Rule 4: Gold is a wealth-preserving asset, not a wealth-accumulating asset. We buy and hold gold bullion to preserve wealth. We may speculate in gold stocks, exchange-traded funds, futures and options to increase wealth, but gold bullion ownership best serves the purpose of wealth preservation. This has been the case for thousands of years and will continue to be so unless governments discover a way to produce gold out of thin air, as they do fiat currencies.
Three Irreversible Trends
Since gold appears to be rising because of currency debasement (a term derived from the Roman Empire's practice of hollowing out gold coins and filling them with base metals), we need to consider whether governments will continue to spend and whether inflation will continue to rise. Three irreversible trends indicate that this pattern will persist for years to come. They are the aging population, outsourcing and peak oil.
The world's population is getting older, and most countries offer government-funded social programs designed to help retirees enjoy their golden years. However, an aging population means rising health care costs along with declining tax revenues. This is an unsustainable situation. In Europe, there has been rioting in the streets, as people protest retirement age hikes and cuts to benefits and services.
North American companies now outsource whatever they can with no regard for employees or communities; only the bottom line matters. It is far cheaper to hire someone in China-at 80 cents per hour with no benefits-than it is to hire someone in America-at $20 per hour, plus benefits. Without government protectionism, shareholder pressure ensures that this trend is irreversible. Without jobs, people cannot pay taxes or buy goods.
Finally, we have the serious issue of peak oil, which threatens to destroy the global economy, heavily dependent on cheap fossil fuel. Peak discovery has already occurred and we are fast approaching peak production of reasonably priced oil. Switching over to more expensive oil or to alternative fuels will have a negative impact on global GDP. This irreversible trend will fuel inflation for years to come.
These macro trends will result in:
- lower GDP
- systemic unemployment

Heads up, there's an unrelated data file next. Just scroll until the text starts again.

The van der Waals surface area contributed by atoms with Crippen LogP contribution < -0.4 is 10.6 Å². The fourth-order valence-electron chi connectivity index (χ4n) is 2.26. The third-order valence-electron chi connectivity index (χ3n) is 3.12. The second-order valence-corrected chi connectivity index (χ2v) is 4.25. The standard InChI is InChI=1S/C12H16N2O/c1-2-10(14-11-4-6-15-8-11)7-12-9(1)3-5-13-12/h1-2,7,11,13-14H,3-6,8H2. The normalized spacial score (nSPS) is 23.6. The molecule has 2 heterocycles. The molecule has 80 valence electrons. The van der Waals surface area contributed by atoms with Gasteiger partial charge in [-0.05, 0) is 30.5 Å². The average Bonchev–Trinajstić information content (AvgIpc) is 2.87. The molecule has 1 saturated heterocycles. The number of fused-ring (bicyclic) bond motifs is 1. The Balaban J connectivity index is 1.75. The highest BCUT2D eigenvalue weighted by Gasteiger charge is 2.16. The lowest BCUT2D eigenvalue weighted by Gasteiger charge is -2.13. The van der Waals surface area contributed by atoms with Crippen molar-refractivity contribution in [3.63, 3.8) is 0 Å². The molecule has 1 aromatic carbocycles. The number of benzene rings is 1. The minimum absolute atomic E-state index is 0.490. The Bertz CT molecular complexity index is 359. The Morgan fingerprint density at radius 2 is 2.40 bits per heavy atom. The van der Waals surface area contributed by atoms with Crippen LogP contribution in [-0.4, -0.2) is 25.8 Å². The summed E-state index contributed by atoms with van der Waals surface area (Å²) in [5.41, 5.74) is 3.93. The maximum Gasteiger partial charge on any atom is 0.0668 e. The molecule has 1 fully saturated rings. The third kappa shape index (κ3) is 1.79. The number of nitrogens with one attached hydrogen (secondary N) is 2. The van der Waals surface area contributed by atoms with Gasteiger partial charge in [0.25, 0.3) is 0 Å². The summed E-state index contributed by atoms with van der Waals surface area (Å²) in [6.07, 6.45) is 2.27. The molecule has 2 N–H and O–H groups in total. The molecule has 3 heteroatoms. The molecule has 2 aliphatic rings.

- lower tax revenues
- increased money supply
- more government debt
- rising inflation
- declining currency value
- and higher gold prices.
Increased government debt and money printing to service the interest on this debt are direct consequences of these three trends. Since 1971, U.S. debt has soared to $13.96 trillion from $776 billion. Boston University economist Laurence Kotlikoff disagrees with that number; he believes true U.S. debt is $200 trillion, or a staggering 840% of GDP.
As investors lose confidence in currencies, the world's appetite for the relatively small amount of available gold will increase. There is an estimated $200 trillion in financial assets worldwide, not including real estate and derivatives. When demand for gold as a safe haven increases, there will be a transition from the $200 trillion financial assets market, to the $3 trillion gold market-much of which is owned by central banks and the world's wealthiest families, and not for sale at any price.
Future: Too Much Money Chasing Too Little Gold
The Chinese government is encouraging its citizens to invest 5% of their savings in bullion. Central banks in China, India and Russia are scrambling to increase reserves. Investment funds and banking institutions globally are turning to gold for insurance. Meanwhile, gold discoveries are down and production costs are rising. Clearly, competition for available gold will become fierce.
Where will the price of gold go?
In 2011, if gold repeats its average five-year increase of 19%, it will climb to $1,785 per ounce. If gold repeats 2010's projected performance in 2011, it could reach $2,010 per ounce. If the U.S. Federal Reserve unleashes more QE, gold's price will be much higher.
Today, gold is telling us that it can protect our wealth as it has successfully done for thousands of years. In such uncertain times, it is comforting to know that bullion ownership allows for sovereignty over personal economic destiny, and can change the way we view and experience economic reality.
Nick Barisheff is president and CEO of Toronto-based Bullion Management Group Inc. (BMG), one of the world's fast-growing precious metals bullion investment companies. He is also an author and financial commentator who appears regularly in print, on screen and on radio. www.bmgbullion.com.